McMaster and Westdale prepare to ‘Open Streets’ together
An urban institution is making its debut on campus next week.
For the first time ever, McMaster will play host to an “Open Streets” event on Sunday, September 23 – inviting the student body and neighbouring community to partake in music, art, vendor displays, campus tours and public lectures in one shared space.
“Our overall goal is to have students and community members interacting on a common level,” says Mary Koziol, assistant to the President and co-chair of the event along with Beth Mackay, also in the President's Office and Anne-Marie Middel, associate director of alumni advancement. “The idea is to emphasize the campus as an open space.”
Officially billed as “Open Streets Hamilton: McMaster Edition,” guests will be able to stroll along a Y-shaped pattern that begins at the corner of Sterling Street and Dalewood Crescent and extends into the middle of campus. Five central themes were used to select vendors and plan activities: sustainability, alternative transportation, health, vibrant communities and accessible education.
As part of the afternoon festivities, McMaster will offer a series of free public lectures in the Burke Science Building (Room 137), featuring physics professor Cliff Burgess and psychology professor Joe Kim.
Kim’s lecture is titled “The Science of Instructional Design and University 2.0,” and will touch on the need to “reboot the university” to better serve the next generation of learners.
“It’s exciting to be part of an event that helps bring people in from the community,” says Kim. “It’s important for the community to feel that McMaster is not an isolated place. There are so many events on campus that they may be interested in.”
The McMaster alumnus helps coordinate the innovative Introductory Psychology program, and also directs the Pedagogy and Applied Cognition Lab, which focuses on teaching, learning and technology. But whether you’re a student, a retiree or a community member, Kim is an advocate of lifelong learning and ongoing mental stimulation.
“Above all, lectures should be interesting and make people think,” explains Kim. “We need to show them why the information is important.”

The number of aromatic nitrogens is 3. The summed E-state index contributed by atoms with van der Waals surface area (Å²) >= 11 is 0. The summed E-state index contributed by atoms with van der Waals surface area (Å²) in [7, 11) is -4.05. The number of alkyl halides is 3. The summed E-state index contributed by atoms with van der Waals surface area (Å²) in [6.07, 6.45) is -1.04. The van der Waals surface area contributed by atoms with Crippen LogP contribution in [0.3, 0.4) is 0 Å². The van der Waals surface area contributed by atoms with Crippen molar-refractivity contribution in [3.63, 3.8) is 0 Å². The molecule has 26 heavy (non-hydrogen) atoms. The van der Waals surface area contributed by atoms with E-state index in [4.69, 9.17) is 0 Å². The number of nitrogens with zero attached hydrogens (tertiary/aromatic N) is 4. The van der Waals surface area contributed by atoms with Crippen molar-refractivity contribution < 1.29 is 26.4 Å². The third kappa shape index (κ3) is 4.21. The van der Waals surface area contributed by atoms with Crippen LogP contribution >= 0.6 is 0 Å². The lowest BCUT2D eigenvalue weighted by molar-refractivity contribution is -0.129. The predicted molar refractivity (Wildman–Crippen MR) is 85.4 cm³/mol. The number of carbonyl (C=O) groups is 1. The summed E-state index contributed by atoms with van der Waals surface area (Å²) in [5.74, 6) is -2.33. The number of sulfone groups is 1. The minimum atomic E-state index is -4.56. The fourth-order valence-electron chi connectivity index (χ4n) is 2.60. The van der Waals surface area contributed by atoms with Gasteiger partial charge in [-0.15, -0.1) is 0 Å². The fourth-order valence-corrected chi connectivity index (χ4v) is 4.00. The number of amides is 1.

Burgess will speak at 11:30 a.m., followed by Kim at 1 p.m.
Elsewhere on campus, the Hamilton Bomb Squad Art Crew will be painting a giant street mural to commemorate the 125th anniversary of the University, and an outdoor stage will feature live music from Of Gentleman and Cowards, the McMaster Gospel Choir, William Ross and a number of other performers.
Visitors can also view a display from the McMaster Solar Car team, watch shows every half hour at the W.J. McCallion Planetarium and take guided tours of campus and the David Braley Athletic Centre (including a free swim, kayaking in the pool, wall climbing and other athletic activities). Guests can chat with a number of vendors, student services and community groups, including: MACycle, MACgreen, Hamilton Police Services, the Westdale Village BIA, Bryan Prince Bookseller, the Royal Botanical Gardens, Sweetness Bakery and Smoke’s Poutinerie, among dozens of others.
The event is an extension of the popular Open Streets Hamilton, which runs along James Street North through the heart of the city’s arts and culture district on the same afternoon. Each year, more than 80 Open Streets events are held in major cities throughout North America.
Ira Rosen, vice-president of the Ainsle Wood/Westdale Community Association and board representative for the event, says the Sunday affair is a perfect fit for the surrounding community.
“The concepts that the Open Street movement has been trying to promote – seeking innovative ways to achieve environmental, social, economic and public health goals – in my opinion are a perfect fit for our community,” says Rosen.
Open Streets Hamilton: McMaster Edition will run between 11 a.m. and 4 p.m., rain or shine. A shuttle bus will run between McMaster and James Street North.
Email email@example.com for more information on volunteering or setting up a vendor booth.